What is the best way to promote tree root growth in the soil under a sidewalk? It’s a question that landscape architects, urban planners, arborists, and related professionals from cities large and small have no doubt considered.

A study being conducted by Bartlett Tree Experts, a third party tree research laboratory that performs various tree related studies, is comparing the effects on tree growth of various hardscape soil treatments. The applications in this joint research experiment tested two different soil cell products and two different structural soil mixtures in controlled plots, with astounding results.

Study Methodology

Tulip poplar trees were planted in two parallel 90 foot trenches, two feet deep and five feet wide, duplicating a city sidewalk. The trench was lined with Typar fabric to restrict root growth from encroaching outside of the intended trench. Wood barriers were constructed at five foot intervals to hold the fabric in place and separate the plots. Each plot contained approximately 42 cubic feet of soil, similar to what might be anticipated for a city sidewalk.

Soil below pavement 1

Subsurface Treatments

The different treatments included:

  1. Control – soil mix compacted to 80% Proctor
  2. Compacted Control – soil mix compacted to 95% Proctor to meet current standards for compaction under streets and structures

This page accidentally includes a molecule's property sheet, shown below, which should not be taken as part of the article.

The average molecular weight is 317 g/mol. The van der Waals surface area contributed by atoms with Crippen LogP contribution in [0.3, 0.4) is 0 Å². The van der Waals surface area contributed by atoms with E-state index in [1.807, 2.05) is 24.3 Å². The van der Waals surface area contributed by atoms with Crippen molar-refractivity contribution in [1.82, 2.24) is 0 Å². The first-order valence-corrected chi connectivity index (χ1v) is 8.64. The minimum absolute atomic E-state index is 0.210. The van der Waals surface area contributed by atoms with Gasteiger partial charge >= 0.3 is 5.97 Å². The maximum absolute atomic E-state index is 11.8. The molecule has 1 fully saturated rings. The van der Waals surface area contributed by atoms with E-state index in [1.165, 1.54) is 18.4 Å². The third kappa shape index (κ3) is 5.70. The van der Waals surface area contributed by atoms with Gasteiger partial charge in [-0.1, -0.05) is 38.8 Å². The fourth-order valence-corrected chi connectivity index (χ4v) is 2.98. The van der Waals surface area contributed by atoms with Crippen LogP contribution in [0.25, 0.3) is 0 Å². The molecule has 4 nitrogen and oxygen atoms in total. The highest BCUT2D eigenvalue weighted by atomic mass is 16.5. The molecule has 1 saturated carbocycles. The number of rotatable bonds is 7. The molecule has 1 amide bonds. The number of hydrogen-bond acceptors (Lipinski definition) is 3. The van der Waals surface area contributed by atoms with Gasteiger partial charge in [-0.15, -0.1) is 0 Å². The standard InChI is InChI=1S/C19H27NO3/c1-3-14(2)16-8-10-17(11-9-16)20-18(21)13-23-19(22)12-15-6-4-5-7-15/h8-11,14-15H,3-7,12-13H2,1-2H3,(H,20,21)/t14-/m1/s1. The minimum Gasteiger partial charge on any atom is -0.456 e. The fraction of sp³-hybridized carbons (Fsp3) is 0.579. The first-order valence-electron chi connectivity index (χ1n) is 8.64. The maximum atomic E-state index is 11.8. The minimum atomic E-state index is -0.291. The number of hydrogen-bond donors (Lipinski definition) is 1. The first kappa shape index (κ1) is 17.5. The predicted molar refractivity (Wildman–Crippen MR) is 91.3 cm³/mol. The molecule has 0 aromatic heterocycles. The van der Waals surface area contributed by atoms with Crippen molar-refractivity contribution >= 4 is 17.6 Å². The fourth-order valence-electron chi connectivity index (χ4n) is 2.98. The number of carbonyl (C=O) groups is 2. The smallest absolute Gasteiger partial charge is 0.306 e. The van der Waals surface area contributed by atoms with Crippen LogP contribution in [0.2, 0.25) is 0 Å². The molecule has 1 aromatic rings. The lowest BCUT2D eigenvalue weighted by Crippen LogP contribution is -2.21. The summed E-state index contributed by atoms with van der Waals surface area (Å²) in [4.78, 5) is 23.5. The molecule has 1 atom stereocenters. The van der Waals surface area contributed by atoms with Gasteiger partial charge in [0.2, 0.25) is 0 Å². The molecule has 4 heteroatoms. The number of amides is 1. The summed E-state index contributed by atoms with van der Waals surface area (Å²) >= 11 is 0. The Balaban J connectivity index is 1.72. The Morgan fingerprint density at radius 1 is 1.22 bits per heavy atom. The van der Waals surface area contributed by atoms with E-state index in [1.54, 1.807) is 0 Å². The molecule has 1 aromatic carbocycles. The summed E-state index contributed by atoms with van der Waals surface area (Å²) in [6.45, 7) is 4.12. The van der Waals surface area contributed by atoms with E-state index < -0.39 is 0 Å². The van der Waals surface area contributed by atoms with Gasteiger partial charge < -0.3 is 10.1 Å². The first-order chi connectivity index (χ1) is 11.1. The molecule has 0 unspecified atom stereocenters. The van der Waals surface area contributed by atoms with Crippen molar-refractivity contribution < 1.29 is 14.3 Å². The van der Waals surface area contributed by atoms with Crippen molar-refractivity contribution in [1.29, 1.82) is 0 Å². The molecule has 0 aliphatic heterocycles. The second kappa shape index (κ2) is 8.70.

3. Silva Cells – soil mix compacted within the Silva Cell structure
  4. StrataCells – soil mix compacted within the StrataCell structure
  5. Sand Based Structural Soil – soil mix formula was four parts medium (concrete) sand, one part topsoil loam, and 1.5 parts mature compost – compacted to 94-96% Proctor (similar to Amsterdam soil)
  6. Gravel Based Structural Soil – soil mix formula was 80% #5 stone, 20% soil mix, and .003% hydrogel – compacted to 95% Proctor (defined according to specifications of Cornell University publications for CU Structural Soil)

The plots were filled and compacted as noted above, and trees were planted in July 2014, and repeated six times, three per row, in a randomized pattern. A concrete walkway was then poured over the test plots to replicate a city sidewalk, with a hole left in the middle of the plot to accommodate the tree’s trunk.

Gravel based structural soil sGreenBlue StrataCell s

Sand based structural soil s

Year 1 Results

After one year, the initial tree growth data was collected and the tree height, diameter, condition, dieback, and leaf color were all measured. Leaf moisture and chlorophyll fluorescence were also determined. The first year’s growth indicated the startling results indicated in the abbreviated list below.

The results were calculated by measurement of each of the six soil treatments.

  1. Control                                     51 cm (22 inches) height, 18 cm (7 inches) spread
  2. Compacted Control                   9 cm (  3 inches) height, 8 cm (3 inches) spread
  3. Silva Cells                                 85 cm (34 inches) height, 29 cm (30 inches) spread
  4. StrataCells                                88 cm (36 inches) height, 25 cm (25 inches) spread
  5. Sand Based Structural Soil       42 cm (17 inches) height, 18 cm (7 inches) spread
  6. Gravel Based Structural Soil     33 cm (13 inches) height, 12 cm (5 inches) spread